A lot of students said they know after the workshop their not a pro but they know where to go. It went really well. We’re very happy with it.

Source: What are the plans for expansion?

SW: Our current plan is to go to Boston. Tom wants to go in December; I want to go in January. We want to go in the next quarter year, and go to New York in the following quarter year. We’ve heard from people who went to our first workshop, “are you coming to this city?” LA, Chicago? A lot of people offered to help us find a venue and funding. Chicago might be next. It sounds very viable because the people who want to bring it to Chicago are very adamant. Also Tom and I both graduated for Northwestern.

The model is hooking up students with skilled mentors. We can’t host a Code with me where there are no mentors. If a city doesn’t have a newspaper with a dev team, we’re trying to think of ways to make Code with me more sustainable. Maybe we’ll tour the big cities and see what we can do from there. But I’m very optimistic. I’m not too worried about it.

Source: Is there a franchise model?

SW: We haven’t thought that far ahead. I think if someone approached us “hey, you’re booked, but we want to host a Code with me.” We’re all for that. The point is to benefit journalists in the whole journalism community, to enable to tell stories in a new way. The hardest part is we need to know there is someone who can teach, and teach well. Now, Tom and I teach and the mentors walk students through lessons. We’d need some quality assurance. I think that’s something for the future. We’d need to work it out.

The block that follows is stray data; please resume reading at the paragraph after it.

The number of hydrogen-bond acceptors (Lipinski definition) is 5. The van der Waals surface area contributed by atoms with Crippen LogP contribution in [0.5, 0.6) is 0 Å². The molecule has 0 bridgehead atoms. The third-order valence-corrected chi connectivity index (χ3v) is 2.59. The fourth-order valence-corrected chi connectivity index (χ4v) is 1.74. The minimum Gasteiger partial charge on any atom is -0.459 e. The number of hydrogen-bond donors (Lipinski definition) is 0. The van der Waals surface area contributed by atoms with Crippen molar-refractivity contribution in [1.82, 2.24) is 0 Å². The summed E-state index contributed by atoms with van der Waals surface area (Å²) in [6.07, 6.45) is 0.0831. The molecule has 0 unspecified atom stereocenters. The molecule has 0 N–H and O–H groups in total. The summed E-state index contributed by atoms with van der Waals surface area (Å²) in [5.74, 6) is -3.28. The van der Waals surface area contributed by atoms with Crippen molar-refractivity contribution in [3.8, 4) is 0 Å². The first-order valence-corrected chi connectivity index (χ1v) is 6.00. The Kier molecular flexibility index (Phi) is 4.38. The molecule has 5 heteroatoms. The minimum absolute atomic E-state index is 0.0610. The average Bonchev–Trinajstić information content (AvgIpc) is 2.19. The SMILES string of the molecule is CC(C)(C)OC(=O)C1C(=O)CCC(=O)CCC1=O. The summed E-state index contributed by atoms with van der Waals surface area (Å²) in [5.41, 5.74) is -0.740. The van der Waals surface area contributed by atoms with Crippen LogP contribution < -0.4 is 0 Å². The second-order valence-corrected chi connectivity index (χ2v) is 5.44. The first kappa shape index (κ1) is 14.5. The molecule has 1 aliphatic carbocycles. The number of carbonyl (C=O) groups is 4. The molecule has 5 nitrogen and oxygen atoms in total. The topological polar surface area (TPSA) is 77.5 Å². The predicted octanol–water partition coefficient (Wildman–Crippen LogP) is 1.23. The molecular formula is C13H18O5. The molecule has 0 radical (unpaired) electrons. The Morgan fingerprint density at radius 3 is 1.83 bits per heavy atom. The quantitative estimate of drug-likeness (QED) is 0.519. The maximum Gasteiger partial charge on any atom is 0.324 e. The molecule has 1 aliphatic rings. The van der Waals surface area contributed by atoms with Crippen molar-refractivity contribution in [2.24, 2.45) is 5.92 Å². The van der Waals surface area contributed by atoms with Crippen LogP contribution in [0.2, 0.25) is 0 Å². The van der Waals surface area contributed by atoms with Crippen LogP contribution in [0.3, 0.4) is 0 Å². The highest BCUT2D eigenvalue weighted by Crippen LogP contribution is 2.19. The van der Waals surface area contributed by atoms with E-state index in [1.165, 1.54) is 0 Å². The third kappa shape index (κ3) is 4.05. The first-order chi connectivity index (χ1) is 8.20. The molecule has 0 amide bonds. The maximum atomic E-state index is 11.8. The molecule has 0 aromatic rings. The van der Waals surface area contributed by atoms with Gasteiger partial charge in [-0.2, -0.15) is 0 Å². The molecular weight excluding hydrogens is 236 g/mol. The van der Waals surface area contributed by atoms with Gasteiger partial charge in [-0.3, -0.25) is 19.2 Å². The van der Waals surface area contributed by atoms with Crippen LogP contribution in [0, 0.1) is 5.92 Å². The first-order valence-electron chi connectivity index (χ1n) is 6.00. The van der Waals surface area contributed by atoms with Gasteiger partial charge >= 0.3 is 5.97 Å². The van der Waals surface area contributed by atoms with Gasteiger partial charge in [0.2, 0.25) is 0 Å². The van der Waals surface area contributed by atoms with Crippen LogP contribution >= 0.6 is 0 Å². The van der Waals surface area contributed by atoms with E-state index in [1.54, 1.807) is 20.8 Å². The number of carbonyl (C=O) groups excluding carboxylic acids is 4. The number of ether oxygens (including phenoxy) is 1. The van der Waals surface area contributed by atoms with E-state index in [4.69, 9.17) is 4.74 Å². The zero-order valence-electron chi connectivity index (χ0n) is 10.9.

Source: Who makes a good mentor?

SW: We need the dev to be able to guide the student in developing a graphic during the workshop. They need to be able to say, “this is difficult to get and it’s worth getting” or it’s not. Generally, looking for front-end people. If people are interested, I’m cool with talking with them.

Source: What does the class start with? Are Code with me materials available online?

SW: When we teach HTML, we teach them in the context of an article, headline, body. When we do CSS they’re doing it on the Washington Post.

A lot of the materials are online on the resources tab. Workshop schedule online, handouts we created we put online. We made cheat sheets. We have some extensive cheat sheets.

Source: How does Code with me fit with the current learning needs of the journalism development community?

SW: I would say that right now there are a lot of attempts to do something about the void of the news devs situation and I think that Code With Me would need to transform a bit to be sustainable and last forever.

Ultimately, teaching small batches of students will change those lives but won’t revolutionize the industry because we can’t handle volume. Tom and I see it as an experiment. It helps us explore the student/mentor relationship. We’d love to have the students return as mentors.

Code with me happened because we wanted to help journalists tell interactive stories and we’re going to keep doing it at our workshops. As an experiment, and in terms of the 24 students that we had at our first session, we made an impact on their lives. So for them, Code with me is a success. It’s certainly something that I think someone should work on full time on.